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March 19, 2013
DSM acquires light-trapping technology for solar modules
Royal DSM (www.dsm.com), the global Life Sciences and Materials Sciences company, today announces that it has acquired SolarExcel B.V. (Venray, the Netherlands). SolarExcel has developed a proprietary light-trapping technology that can significantly increase the efficiency of solar panels. With the acquisition DSM expands its growing portfolio of solar energy enabling technologies. Financial details of the acquisition are not disclosed.
SolarExcel started in 2007 with the development of its proprietary light-trapping technology. This technology consists of a textured polymeric sheet that can be laminated to the (glass) cover of a photovoltaic (PV) module. The textured surface causes light to be guided towards the active layer of the module, significantly reducing the loss of light caused by internal reflection. The technology works under all angles of incidence and also improves the efficiency of solar modules with a suboptimal orientation.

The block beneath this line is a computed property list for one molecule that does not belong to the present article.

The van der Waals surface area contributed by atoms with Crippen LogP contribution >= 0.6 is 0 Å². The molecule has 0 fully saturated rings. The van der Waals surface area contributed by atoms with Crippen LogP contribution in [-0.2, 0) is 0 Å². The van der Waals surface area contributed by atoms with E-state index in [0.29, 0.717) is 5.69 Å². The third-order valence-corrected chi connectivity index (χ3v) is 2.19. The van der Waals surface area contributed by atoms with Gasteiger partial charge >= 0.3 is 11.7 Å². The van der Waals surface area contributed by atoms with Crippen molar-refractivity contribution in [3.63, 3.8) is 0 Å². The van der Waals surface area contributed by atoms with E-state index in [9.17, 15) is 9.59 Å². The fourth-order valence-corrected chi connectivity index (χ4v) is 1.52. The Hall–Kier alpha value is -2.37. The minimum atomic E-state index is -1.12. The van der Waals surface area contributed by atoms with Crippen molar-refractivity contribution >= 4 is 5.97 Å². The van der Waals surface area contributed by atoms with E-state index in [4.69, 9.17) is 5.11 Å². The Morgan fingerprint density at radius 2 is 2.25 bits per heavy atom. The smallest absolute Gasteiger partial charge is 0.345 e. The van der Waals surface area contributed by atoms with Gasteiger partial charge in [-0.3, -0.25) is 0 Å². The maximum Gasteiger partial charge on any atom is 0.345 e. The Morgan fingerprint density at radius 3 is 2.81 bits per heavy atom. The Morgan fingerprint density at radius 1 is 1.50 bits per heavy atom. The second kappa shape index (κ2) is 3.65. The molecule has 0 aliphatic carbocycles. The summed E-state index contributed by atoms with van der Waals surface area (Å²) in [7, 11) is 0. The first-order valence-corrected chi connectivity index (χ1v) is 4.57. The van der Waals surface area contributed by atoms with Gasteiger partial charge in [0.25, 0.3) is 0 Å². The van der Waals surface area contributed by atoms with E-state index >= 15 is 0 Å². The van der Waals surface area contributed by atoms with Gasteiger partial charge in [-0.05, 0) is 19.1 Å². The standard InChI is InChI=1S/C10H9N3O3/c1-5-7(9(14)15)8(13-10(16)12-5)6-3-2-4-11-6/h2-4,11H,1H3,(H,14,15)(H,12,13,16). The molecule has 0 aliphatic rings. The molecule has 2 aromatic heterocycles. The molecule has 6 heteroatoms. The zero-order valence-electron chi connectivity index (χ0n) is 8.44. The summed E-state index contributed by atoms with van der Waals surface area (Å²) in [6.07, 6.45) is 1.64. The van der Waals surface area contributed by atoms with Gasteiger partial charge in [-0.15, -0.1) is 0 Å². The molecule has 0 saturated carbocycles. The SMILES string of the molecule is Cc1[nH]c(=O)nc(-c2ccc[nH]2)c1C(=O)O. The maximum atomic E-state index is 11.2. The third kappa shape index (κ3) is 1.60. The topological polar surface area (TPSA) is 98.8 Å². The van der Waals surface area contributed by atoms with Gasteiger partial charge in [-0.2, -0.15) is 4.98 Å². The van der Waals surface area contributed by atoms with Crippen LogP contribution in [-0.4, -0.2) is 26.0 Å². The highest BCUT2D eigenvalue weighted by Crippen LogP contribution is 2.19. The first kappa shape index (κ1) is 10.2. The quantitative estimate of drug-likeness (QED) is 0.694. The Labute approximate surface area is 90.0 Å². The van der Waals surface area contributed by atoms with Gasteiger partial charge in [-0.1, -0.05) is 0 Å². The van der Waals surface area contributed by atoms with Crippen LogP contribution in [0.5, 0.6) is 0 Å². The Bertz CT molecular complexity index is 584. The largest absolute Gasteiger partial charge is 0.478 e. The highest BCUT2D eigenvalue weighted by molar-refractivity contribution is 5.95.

Although development is ongoing, the gain in module output is estimated to be in the range of 6–12% depending on the type of PV panel. In addition to increasing panel efficiency, the technology potentially allows for cost reductions through simplifications in module design.
The company will be integrated into DSM Advanced Surfaces, part of the DSM Innovation Center (Urmond, the Netherlands). DSM Advanced Surfaces was established in 2010 to build a portfolio of technologies to enable and improve the capture of solar energy. DSM Advanced Surfaces currently is an important supplier of anti-reflective coatings with its proprietary KhepriCoat product. KhepriCoat anti-reflective coating for solar glass features best in class light transmission combined with excellent outdoor durability. In 2012, DSM expanded the production capacity of KhepriCoat at its site in Sittard-Geleen (Netherlands), responding to growing global demand.
Solar energy is widely recognized as an important alternative and renewable source of energy. Global installed photovoltaic capacity has reached 100 GW by the end of 2012 (data from European Photovoltaic Industry Association; EPIA). This can roughly generate 1% of global electricity demand and compares to 100 large size nuclear power plants. Worldwide growth of the global photovoltaic market is predicted to grow 10–20%/yr (EPIA).